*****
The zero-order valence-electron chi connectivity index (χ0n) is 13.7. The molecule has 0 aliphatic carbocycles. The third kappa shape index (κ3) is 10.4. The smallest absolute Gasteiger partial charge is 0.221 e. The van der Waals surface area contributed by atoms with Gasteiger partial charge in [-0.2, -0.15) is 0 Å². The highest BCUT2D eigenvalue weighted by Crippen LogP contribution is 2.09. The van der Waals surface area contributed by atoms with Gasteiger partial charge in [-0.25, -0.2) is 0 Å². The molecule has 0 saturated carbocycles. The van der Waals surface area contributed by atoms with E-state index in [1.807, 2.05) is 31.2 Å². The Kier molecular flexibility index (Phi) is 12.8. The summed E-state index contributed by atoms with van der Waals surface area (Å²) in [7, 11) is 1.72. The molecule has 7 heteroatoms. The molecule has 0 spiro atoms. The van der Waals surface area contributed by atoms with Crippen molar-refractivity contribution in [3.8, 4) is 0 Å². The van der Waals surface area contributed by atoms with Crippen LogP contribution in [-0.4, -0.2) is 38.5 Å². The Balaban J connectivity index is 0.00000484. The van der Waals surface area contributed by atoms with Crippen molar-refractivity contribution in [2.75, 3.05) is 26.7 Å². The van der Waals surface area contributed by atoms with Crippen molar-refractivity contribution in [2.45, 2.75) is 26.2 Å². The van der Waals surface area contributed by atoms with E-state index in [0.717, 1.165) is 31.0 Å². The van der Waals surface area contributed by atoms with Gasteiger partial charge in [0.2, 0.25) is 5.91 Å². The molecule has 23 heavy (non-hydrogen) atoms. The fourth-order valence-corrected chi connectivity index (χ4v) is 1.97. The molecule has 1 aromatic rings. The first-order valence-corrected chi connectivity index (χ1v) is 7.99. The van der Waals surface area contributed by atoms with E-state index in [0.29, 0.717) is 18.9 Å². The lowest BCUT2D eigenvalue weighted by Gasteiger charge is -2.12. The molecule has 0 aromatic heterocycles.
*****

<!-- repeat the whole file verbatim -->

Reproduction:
The zero-order valence-electron chi connectivity index (χ0n) is 13.7. The molecule has 0 aliphatic carbocycles. The third kappa shape index (κ3) is 10.4. The smallest absolute Gasteiger partial charge is 0.221 e. The van der Waals surface area contributed by atoms with Gasteiger partial charge in [-0.2, -0.15) is 0 Å². The highest BCUT2D eigenvalue weighted by Crippen LogP contribution is 2.09. The van der Waals surface area contributed by atoms with Gasteiger partial charge in [-0.25, -0.2) is 0 Å². The molecule has 0 saturated carbocycles. The van der Waals surface area contributed by atoms with E-state index in [1.807, 2.05) is 31.2 Å². The Kier molecular flexibility index (Phi) is 12.8. The summed E-state index contributed by atoms with van der Waals surface area (Å²) in [7, 11) is 1.72. The molecule has 7 heteroatoms. The molecule has 0 spiro atoms. The van der Waals surface area contributed by atoms with Crippen molar-refractivity contribution in [3.8, 4) is 0 Å². The van der Waals surface area contributed by atoms with Crippen LogP contribution in [-0.4, -0.2) is 38.5 Å². The Balaban J connectivity index is 0.00000484. The van der Waals surface area contributed by atoms with Crippen molar-refractivity contribution in [2.75, 3.05) is 26.7 Å². The van der Waals surface area contributed by atoms with Crippen molar-refractivity contribution in [2.45, 2.75) is 26.2 Å². The van der Waals surface area contributed by atoms with E-state index in [0.717, 1.165) is 31.0 Å². The van der Waals surface area contributed by atoms with Gasteiger partial charge in [0.2, 0.25) is 5.91 Å². The molecule has 23 heavy (non-hydrogen) atoms. The fourth-order valence-corrected chi connectivity index (χ4v) is 1.97. The molecule has 1 aromatic rings. The first-order valence-corrected chi connectivity index (χ1v) is 7.99. The van der Waals surface area contributed by atoms with E-state index in [0.29, 0.717) is 18.9 Å². The lowest BCUT2D eigenvalue weighted by Gasteiger charge is -2.12. The molecule has 0 aromatic heterocycles.